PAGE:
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A 94-year-old man with a history of aspirin use for coronary artery disease presented with left arm pain and ecchymosis. He experienced sharp pain in his left upper arm during routine exercise including push-ups and lifting weights, 2 days before presentation. Physical examination revealed swelling and tenderness on palpation over the midshaft of the left humerus and an apparent deformity of the biceps brachii, referred to as Popeye sign. We observed extensive ecchymosis distally with massive swelling of the left upper arm (figure 1). Ultrasonography demonstrated the irregularity of the proximal brachialis muscle fibres with heterogeneous hypoechoic lesions diffusely present in and along with the muscle. The long head biceps tendon was intact. The findings were consistent with partial rupture of the brachialis muscle belly with intramuscular and extramuscular haematomas. (figure 2). He was diagnosed as partially muscle rupture of the biceps brachii, and managed non-surgically. The biceps deformity persisted; however, ecchymosis was not observed at the 1-month follow-up (figure 3).
Popeye sign is pathognomonic of proximal biceps tendon rupture. A proximal biceps tendon tear results in bunching of the muscle to form a large painful ball on the upper arm; this bulge is called Popeye sign.1 In this case, the patient developed Popeye sign with ecchymosis secondary to a proximal muscle rupture of the biceps brachii. The biceps muscle receives an abundant blood supply, and it is reasonable to conclude that the history of aspirin use might have contributed to significant bleeding observed in this patient. A previous case report has described Popeye sign with ecchymosis in a patient with a biceps muscle belly tear.2 Although ecchymosis may be observed in patients with biceps tendon rupture, it has rarely been described by previous case reports. Therefore, Popeye sign accompanied by extensive ecchymosis might be a useful indicator to differentiate between a biceps muscle belly tear and a biceps tendon rupture.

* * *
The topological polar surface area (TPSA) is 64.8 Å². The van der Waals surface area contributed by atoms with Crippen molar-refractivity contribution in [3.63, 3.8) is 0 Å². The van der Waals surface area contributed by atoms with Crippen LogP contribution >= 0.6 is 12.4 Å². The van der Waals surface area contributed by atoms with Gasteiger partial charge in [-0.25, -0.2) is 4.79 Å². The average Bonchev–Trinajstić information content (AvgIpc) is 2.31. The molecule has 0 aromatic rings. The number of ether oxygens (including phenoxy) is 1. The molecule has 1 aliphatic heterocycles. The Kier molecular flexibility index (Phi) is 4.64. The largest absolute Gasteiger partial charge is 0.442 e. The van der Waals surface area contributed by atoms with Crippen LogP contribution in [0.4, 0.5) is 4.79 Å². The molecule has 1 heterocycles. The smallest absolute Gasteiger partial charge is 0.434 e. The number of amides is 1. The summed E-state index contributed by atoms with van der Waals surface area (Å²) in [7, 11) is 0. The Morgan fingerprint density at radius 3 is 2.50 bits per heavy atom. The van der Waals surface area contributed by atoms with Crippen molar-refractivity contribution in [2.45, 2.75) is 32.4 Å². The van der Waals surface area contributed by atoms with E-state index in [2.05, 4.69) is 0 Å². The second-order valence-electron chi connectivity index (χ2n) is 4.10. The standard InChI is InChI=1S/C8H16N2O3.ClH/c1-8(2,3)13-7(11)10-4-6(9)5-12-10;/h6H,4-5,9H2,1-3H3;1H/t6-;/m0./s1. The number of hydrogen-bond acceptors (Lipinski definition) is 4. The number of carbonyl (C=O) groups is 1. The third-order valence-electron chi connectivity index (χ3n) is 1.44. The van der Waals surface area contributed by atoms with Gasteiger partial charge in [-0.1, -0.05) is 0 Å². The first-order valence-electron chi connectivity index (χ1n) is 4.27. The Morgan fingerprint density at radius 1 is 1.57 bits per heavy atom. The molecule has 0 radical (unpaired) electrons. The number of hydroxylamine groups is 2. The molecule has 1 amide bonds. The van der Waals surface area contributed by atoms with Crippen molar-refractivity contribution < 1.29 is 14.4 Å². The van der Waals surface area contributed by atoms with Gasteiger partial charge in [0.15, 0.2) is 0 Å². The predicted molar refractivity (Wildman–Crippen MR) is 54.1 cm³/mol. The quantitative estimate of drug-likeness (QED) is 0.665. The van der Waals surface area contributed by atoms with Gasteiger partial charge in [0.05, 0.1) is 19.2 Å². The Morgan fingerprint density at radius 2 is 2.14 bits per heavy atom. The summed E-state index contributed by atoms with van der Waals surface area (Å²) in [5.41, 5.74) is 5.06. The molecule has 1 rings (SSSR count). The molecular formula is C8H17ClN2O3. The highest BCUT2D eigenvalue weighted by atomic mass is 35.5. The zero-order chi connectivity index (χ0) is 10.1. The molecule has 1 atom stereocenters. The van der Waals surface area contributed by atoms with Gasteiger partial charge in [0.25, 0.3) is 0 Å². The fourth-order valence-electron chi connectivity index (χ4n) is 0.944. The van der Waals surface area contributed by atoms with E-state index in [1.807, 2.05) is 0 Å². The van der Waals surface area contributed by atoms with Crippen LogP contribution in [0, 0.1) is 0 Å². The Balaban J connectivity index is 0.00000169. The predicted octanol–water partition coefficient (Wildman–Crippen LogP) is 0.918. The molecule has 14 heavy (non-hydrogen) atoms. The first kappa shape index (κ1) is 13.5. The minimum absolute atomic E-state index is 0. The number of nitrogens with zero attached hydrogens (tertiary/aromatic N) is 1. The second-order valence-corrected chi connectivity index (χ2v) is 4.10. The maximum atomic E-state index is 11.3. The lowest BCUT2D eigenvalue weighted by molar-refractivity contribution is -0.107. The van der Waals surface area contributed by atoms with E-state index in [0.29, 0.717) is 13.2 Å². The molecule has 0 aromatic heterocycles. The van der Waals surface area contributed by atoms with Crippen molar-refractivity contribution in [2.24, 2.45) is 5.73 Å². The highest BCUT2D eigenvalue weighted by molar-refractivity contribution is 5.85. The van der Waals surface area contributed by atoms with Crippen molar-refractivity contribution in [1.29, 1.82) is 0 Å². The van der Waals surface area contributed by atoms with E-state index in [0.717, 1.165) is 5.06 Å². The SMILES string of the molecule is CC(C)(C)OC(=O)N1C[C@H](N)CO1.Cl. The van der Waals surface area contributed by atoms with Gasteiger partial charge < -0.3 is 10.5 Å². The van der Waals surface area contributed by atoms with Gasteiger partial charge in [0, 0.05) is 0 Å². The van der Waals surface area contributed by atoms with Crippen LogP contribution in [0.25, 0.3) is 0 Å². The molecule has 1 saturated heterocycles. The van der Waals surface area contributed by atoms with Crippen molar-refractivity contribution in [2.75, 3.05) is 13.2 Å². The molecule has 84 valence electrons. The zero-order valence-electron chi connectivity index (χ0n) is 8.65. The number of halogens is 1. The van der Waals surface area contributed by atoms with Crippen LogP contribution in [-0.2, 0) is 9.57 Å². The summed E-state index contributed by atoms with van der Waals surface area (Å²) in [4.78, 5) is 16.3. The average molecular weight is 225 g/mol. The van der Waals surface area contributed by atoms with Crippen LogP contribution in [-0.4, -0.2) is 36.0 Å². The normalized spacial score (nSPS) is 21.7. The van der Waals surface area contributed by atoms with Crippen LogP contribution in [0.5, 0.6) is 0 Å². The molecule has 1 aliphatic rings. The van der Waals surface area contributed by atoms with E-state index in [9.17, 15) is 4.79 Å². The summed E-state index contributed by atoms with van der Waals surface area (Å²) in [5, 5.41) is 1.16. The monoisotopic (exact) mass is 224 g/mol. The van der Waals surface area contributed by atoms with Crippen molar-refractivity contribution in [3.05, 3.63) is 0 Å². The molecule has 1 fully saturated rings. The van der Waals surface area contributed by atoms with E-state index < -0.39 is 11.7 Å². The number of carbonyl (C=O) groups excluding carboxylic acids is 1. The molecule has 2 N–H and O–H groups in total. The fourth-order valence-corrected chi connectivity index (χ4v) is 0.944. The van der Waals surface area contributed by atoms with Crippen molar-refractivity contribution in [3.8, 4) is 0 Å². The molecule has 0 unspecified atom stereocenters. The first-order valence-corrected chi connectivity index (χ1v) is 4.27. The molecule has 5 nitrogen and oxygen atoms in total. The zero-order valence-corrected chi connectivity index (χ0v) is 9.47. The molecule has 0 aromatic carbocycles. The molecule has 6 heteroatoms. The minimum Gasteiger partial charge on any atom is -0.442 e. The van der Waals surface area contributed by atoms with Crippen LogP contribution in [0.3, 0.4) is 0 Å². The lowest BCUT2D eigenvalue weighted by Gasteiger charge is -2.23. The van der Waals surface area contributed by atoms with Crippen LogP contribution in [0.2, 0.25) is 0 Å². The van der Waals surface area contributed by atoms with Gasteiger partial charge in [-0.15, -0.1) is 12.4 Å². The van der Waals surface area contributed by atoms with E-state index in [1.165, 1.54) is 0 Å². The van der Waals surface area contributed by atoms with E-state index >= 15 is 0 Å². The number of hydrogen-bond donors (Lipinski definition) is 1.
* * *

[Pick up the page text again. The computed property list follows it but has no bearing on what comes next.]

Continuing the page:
Ultrasonography is a reliable tool to distinguish between these entities.3 In cases of biceps tendon rupture, ultrasonography shows the absence of biceps tendon within the bicipital groove. However, in this case, ultrasonographic findings such as the intact biceps tendon, hypoechoic lesions and irregular muscle fibres in the brachialis muscle belly indicate a biceps muscle belly tear.
Biceps muscle belly tears are relatively uncommon and are reported in cases of injuries following motor vehicle accidents, in army paratroopers, and water skiers.4 This injury usually occurs following the application of an external force to the flexed upper arm causing sudden extension of the arm.5 Other risk factors include poor circulation, low amount of subcutaneous fat, and lack of warm-up during sports. In this case of a superelderly patient, we hypothesised biceps muscle tears could occur secondary to overuse of the biceps muscle during lifting weights.
I was surprised when my left upper arm suddenly started hurting and bleeding while I was training, but I was relieved after seeing my doctors. One month later, it was much better.
Routine dumbbell lifting in super elderly patients could cause biceps muscle belly tears.
Popeye sign accompanied by extensive ecchymosis suggests a biceps muscle belly tear.
Ultrasonographic findings such as the intact biceps tendon, hypoechoic lesions and irregular muscle fibres in the brachialis muscle belly indicate a biceps muscle belly tear.
Contributors AH and TN cared the patient and wrote the report. TF and HU read and approved the final version of the report.
Funding The authors have not declared a specific grant for this research from any funding agency in the public, commercial or not-for-profit sectors.
Competing interests None declared.
Provenance and peer review Not commissioned; externally peer reviewed.
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